I’ve written thousands and thousands of words about how much I loved Spoiler Alert, how reading it felt like an anti-inflammatory balm for all the weight-based wounds I’ve accumulated, and how righteous I was to see a story like April’s pubbed in mass market, and how much we need positive fat stories like this.
Don’t get me wrong, plenty of straight-sized women will relate to April too, because patriarchy teaches us that thinness is best.
That’s how much patriarchy sucks — even people who don’t face external tangible hardship because of their size (ie people who can buy jeans in a shop or don’t have to worry about fitting at a table at a restaurant or getting verbal abuse about their bodies on the street); are STILL taught to hate their bodies.
The patriarchy conditions all women to hate their bods and to chase thin, white, ageless perfection.
Once again, fuck it. Fuck the patriarchy.
Size inclusivity, fat positivity, and dismantling fatphobia are all feminist issues. And then below that on the severity pyramid is body positivity — which is a related topic, but a different one.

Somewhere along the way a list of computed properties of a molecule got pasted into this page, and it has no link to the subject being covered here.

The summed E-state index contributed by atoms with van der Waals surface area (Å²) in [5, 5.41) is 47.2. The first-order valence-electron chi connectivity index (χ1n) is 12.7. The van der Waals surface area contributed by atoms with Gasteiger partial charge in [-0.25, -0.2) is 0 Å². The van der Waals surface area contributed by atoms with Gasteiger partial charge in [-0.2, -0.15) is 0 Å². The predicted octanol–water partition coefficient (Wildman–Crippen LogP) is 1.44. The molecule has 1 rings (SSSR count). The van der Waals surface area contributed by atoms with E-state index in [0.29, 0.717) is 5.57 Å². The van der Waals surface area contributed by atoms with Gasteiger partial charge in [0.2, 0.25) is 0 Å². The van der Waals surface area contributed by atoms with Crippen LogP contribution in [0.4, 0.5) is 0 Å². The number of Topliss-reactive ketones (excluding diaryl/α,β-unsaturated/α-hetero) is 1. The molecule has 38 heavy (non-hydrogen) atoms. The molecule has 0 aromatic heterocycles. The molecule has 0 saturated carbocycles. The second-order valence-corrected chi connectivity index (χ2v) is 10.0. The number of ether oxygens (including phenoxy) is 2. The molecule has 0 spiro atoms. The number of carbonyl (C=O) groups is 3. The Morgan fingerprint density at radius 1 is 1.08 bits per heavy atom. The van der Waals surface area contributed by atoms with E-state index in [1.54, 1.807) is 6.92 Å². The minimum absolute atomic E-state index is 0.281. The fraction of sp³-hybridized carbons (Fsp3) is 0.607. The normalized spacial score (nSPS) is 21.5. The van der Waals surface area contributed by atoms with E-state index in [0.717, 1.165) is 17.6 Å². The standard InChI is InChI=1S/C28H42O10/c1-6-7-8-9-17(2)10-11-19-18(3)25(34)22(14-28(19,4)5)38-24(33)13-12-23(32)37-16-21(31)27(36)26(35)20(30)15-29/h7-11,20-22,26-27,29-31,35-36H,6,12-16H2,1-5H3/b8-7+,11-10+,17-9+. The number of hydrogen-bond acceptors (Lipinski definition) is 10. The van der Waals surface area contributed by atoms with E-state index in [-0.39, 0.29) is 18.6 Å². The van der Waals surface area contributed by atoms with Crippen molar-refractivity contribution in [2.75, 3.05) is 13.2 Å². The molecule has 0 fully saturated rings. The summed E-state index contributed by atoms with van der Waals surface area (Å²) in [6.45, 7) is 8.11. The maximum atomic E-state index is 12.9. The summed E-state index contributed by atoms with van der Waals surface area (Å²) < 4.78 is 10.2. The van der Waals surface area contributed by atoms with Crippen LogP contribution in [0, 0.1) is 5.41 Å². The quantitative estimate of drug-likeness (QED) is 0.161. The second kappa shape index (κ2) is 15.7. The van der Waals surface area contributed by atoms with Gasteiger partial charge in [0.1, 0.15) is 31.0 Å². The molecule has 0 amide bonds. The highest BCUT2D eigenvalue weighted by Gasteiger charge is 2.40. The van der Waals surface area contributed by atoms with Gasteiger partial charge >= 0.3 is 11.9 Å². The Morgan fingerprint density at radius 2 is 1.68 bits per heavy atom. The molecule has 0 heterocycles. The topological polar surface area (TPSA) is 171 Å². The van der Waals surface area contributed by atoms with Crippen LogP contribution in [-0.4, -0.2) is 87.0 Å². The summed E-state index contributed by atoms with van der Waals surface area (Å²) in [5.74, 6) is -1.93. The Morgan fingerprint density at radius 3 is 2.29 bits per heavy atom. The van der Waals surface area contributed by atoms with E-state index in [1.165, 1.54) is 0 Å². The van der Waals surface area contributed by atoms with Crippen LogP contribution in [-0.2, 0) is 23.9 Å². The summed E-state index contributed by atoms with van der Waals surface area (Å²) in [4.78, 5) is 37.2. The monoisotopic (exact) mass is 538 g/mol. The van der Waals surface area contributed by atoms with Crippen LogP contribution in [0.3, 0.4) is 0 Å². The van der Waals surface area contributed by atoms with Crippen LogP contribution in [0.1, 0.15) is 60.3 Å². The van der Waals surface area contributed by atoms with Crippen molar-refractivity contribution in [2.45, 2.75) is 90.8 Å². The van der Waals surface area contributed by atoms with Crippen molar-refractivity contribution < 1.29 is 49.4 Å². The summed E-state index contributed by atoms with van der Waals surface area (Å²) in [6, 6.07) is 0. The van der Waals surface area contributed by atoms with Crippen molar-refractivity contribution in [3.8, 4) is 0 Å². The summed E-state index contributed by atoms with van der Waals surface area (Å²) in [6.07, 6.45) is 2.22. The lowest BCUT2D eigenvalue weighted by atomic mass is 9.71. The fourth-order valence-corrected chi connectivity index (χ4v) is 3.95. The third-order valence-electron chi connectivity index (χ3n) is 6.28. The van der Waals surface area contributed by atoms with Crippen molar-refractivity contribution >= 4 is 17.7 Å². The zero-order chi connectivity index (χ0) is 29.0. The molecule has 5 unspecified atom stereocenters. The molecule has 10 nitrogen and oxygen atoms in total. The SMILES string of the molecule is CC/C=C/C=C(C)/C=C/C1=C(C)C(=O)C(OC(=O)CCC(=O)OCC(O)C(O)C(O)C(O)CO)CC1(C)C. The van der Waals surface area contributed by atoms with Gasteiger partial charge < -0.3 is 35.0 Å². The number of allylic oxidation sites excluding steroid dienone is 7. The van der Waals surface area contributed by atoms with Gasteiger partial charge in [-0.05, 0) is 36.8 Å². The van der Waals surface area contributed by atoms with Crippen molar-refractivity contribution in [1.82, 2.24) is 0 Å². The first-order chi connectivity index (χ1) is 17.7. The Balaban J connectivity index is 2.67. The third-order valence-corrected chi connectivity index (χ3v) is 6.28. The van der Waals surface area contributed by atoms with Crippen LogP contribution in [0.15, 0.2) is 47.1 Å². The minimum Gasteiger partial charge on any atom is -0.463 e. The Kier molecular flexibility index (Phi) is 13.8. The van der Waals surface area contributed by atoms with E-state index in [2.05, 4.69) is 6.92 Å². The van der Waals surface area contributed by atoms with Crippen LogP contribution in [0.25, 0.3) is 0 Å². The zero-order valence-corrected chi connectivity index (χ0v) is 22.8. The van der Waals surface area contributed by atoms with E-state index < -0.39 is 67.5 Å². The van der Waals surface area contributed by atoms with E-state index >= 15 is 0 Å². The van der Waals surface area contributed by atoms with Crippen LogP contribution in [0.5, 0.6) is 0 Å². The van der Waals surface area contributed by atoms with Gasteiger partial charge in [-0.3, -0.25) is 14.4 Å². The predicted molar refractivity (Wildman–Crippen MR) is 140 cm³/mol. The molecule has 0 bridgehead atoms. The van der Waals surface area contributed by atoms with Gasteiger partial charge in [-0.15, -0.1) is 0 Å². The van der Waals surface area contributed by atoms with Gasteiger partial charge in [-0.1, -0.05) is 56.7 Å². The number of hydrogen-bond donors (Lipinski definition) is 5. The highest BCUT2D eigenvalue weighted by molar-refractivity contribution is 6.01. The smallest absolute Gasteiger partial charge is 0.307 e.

In summary, I enjoyed this book a lot.
I enjoyed a fat protag who didn’t apologize for her size, and wasn’t defined by external struggles. And I enjoyed living Brienne and Jaime’s arc out RIGHT.
THAT’S IT THAT’S THE REVIEW, I DID IT.
Whew, I think this was one of the hardest I’ve ever written. Ever.
Similar reading recs
- Anything by Olivia Dade
- Brazen and the Beast by Sarah MacLean — historical romance; a plus size shipping empire hottie falls in love with an underworld kingpin
- Get a Life Chloe Brown by Talia Hibbert — contemporary romance; a curvy computer geek with a list to spice up her life but then enter leather jacket wearing hottie Red who is NOT on the list but kinda is …
- Anything by Xan West
- A Worthy Opponent by Katee Robert — contemporary erotica; this is the Tinkerbell and Hook fic of dreams and Tink is curvy curvy perfection
And two I haven’t read yet but have heard are great:
- Misadventures of a Curvy Girl by Sierra Simone
- Sweet Disorder by Rose Lerner
The master of lists Talk About Swoon has done great posts on books with curvy heroine and heroes for her trope Tuesday posts and you should definitely check these out.
Further swoony viewing
If you need more Jaime and Brienne cuteness, I really recommend this YouTube compilation of Gwen and Nikolaj’s great interview moments. I’ve watched this so many times.
LOOK AT THE WAY HE LOOKS AT HER.